Limerick Institute of Technology’s former Head of Electrical & Electronic Engineering Dr Maura Clancy has been appointed LIT’s new Dean, Faculty of Applied Sciences & Technology and Director Progression Pathways.
A native of Esker, Castleblakeney in Co. Galway, Dr Clancy is an advocate of lifelong learning.
A business owner with business qualifications from Galway-Mayo Institute of Technology (GMIT), Maura returned to full-time education in 2000. She studied mathematics and English at the National University of Ireland, Galway (NUIG) culminating in a Ph.D. in Mathematics in 2009, and was awarded an Irish Research Council scholarship to carry out research in Mathematics.
Dr Clancy has worked in the area of engineering mathematics and statistics for the past 12 years and specialises in algebraic topology.
She served as Director of the Maths Support Centre at NUI Galway from 2009 to 2011, and developed maths and statistics support modules for the School of Mathematics, Statistics and Applied Mathematics. She also served as a mathematics consultant for a project with Anne Shannon & Associates LLC, Oakland, California, in conjunction with the University of Nottingham and UC Berkeley, which aimed to improve the standard of mathematics and statistics teaching in American Schools.
Dr Clancy began teaching mathematics and statistics in the Department of Electrical & Electronic Engineering, LIT, in 2012 and was appointed Head of Department in 2019, before being named Dean for the Faculty of Applied Sciences & Technology and Director of Progression Pathways in 2021.
Speaking about her role as Dean, Faculty of Applied Sciences & Technology and Director of Progression Pathways, Dr Clancy said, “Science and technology are the requisites for a successful economy, particularly a knowledge-based economy. I am delighted to have the opportunity to help shape developments over the next number of years. Fostering an interest in these subjects is incumbent on us all; addressing future skills needs is intrinsic to growing the number of learners attracted to science and technology. For example, the average annual number of ICT vacancies is 8,000 with an average of 3,000 graduates. Average performance in these areas is simply not enough if we are to achieve our national enterprise strategy.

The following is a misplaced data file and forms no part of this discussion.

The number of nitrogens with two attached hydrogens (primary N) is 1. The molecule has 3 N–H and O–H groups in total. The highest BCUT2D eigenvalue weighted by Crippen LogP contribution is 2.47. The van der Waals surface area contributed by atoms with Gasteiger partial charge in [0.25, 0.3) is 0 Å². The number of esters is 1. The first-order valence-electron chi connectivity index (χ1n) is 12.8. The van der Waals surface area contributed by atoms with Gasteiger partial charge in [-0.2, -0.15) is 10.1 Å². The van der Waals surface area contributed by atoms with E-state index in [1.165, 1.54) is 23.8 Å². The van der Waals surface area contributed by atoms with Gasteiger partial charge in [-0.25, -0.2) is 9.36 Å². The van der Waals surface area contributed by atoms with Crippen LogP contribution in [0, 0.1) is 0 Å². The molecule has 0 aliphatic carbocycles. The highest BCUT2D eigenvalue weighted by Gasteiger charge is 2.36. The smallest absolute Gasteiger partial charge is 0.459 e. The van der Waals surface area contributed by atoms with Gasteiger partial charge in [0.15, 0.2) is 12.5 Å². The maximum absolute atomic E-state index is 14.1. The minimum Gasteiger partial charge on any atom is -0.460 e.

“We must continue to tackle the issue of gender imbalance; we must ensure equality, diversity, and access for all. Our programmes must be responsive, agile, and innovative. There is an excellent team here at LIT and I look forward to working with them to fulfil the needs of all our stakeholders.”
Referring to her role as Director for Progression Pathways, the newly appointed dean added, “LIT has always fostered relationships with the Further Education and Training sector, as Director of Progression Pathways my job is to deepen collaboration and ensure a closer working relationship for the benefit of the learner. There is a need to expand access provision and clarify progression routes to enable learners to transition from Levels 4 and 5 to Levels 6, 7, 8 and beyond. This is a role very close to my heart, the opportunities are immense and rewarding.”